NCAA March Madness game soured as Confederate flag is raised outside South Carolina arena
A group calling itself the South Carolina Secessionist Party erected a large Confederate flag next to the Bon Secours Wellness Arena in Greenville, South Carolina, on Sunday, where two games in the NCAA March Madness basketball tournament were being played.
The display — which was up from roughly 9:30 a.m. to 6 p.m. — added a sour note to the day's festivities, which included a stunning upset victory by the University of South Carolina Gamecocks over the Duke Blue Devils.
Demonstrators told reporters they were waving the flag to show off their heritage and to protest the state's failure to preserve the banner in a museum after it was removed from near the capitol building.
"It's a piece of our heritage," James Bessenger, chairman of the South Carolina Secessionist Party, told WYFF. "Twenty-five thousand South Carolinians died in defense of that flag, and 250,000 southerners."
The state of South Carolina recently emerged from a 14-year NCAA boycott due to the flag. Between 2001 and 2015, the collegiate sports organization had refused to hold championship or tournament games in the state because South Carolina still flew the Confederate flag over its state house grounds.
The flag — which indicates support for the pro-slavery faction of the U.S. Civil War — was taken down in June 2015 after a white supremacist terrorist named Dylann Roof shot and killed nine black parishioners at a black church in Charleston.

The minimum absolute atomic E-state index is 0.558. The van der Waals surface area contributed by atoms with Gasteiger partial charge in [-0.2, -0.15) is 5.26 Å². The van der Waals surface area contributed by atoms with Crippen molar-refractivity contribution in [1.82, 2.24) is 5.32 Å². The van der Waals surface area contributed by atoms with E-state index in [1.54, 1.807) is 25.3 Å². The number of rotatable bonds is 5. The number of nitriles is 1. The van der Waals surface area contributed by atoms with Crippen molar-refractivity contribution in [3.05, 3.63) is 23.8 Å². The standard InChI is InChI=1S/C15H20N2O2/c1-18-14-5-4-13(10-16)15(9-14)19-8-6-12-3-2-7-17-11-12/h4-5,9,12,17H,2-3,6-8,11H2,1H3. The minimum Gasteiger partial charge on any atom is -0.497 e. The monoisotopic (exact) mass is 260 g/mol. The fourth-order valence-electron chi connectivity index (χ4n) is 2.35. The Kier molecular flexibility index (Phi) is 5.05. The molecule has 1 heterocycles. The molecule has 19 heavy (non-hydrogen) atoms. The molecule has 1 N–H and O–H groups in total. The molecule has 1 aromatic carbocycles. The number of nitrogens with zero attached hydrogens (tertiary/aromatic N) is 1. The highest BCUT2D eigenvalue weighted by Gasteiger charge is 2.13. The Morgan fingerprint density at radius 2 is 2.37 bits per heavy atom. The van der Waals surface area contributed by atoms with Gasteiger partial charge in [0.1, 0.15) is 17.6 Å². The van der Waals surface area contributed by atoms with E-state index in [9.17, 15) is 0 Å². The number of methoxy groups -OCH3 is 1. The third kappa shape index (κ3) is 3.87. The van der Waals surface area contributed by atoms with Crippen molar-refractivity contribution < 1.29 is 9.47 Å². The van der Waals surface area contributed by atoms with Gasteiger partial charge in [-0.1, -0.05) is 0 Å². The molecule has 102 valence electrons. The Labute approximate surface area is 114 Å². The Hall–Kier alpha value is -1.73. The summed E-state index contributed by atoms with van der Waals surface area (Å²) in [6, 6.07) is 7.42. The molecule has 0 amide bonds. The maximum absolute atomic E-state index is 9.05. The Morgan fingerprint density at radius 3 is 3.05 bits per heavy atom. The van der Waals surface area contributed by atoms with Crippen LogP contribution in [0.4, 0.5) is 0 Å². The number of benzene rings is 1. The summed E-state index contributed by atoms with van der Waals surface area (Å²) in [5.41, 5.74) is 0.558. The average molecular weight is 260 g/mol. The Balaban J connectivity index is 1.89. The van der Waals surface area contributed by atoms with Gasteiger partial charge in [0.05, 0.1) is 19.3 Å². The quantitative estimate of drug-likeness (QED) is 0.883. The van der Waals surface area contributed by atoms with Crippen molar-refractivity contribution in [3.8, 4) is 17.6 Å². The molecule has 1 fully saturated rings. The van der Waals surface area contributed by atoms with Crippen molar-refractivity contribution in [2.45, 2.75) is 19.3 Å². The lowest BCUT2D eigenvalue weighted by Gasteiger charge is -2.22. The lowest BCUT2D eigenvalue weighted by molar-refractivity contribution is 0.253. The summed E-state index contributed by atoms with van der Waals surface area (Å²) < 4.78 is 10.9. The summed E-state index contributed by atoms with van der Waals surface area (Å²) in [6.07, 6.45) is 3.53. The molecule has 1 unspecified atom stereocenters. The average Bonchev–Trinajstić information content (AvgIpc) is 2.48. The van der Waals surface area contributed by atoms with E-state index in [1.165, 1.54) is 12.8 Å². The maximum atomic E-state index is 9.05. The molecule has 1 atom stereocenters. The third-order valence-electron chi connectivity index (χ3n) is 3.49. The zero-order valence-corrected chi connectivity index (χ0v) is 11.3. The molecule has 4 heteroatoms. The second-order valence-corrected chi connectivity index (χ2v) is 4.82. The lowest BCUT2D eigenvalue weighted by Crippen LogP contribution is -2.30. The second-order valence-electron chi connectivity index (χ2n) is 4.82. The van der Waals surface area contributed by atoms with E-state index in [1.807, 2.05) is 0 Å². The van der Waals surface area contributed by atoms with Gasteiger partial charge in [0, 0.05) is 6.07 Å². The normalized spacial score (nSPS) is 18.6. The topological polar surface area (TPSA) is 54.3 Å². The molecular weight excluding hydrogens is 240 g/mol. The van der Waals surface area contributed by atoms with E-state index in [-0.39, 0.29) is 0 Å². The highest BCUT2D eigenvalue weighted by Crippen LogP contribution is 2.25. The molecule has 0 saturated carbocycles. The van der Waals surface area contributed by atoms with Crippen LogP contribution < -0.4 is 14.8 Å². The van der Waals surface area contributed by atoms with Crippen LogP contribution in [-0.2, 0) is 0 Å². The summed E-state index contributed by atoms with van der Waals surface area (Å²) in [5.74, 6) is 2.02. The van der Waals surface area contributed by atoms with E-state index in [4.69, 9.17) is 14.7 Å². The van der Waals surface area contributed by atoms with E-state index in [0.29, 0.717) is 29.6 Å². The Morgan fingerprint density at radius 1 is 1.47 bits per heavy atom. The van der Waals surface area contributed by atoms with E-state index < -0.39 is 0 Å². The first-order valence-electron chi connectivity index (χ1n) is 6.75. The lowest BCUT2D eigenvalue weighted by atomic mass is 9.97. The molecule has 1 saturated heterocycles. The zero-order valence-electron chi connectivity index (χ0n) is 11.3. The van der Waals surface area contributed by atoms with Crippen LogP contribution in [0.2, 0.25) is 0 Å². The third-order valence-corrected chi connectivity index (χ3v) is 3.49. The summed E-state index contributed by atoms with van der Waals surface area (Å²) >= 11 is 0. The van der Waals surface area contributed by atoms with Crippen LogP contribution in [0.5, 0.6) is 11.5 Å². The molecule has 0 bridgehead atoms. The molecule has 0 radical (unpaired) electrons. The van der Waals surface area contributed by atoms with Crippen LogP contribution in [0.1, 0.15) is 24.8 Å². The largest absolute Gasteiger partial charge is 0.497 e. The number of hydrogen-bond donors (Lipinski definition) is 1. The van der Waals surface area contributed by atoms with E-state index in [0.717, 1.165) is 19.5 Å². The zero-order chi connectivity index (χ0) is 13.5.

Roof was photographed brandishing the Confederate flag and other similarly racist iconography. The NCAA responded to its removal by lifting the South Carolina boycott.
The protest Sunday unfolded in plain sight for many fans entering and exiting the arena, as secessionists waved it from the bed of a pickup truck parked on top of a nearby parking lot.
"I felt like someone had punched me in the gut," Amy Stromberg, a fan visiting from out of town, told WYFF.
"It's unfortunate, but it's America," South Carolina head coach Frank Martin said of the display after his game, according to USA Today. "Our state believes in peace and harmony. That's why this event is being held in our state right now. Our state is progressive. Our state has incredible people that's about moving forward."
Ironically, Bon Secours was hosting the game in the first place because of another state's bigotry: The South Carolina vs. Duke game was originally scheduled to be played in North Carolina, according to SB Nation. But the NCAA opted out because of the state's HB2 law, which prohibits transgender people from using public restrooms that match their gender identity.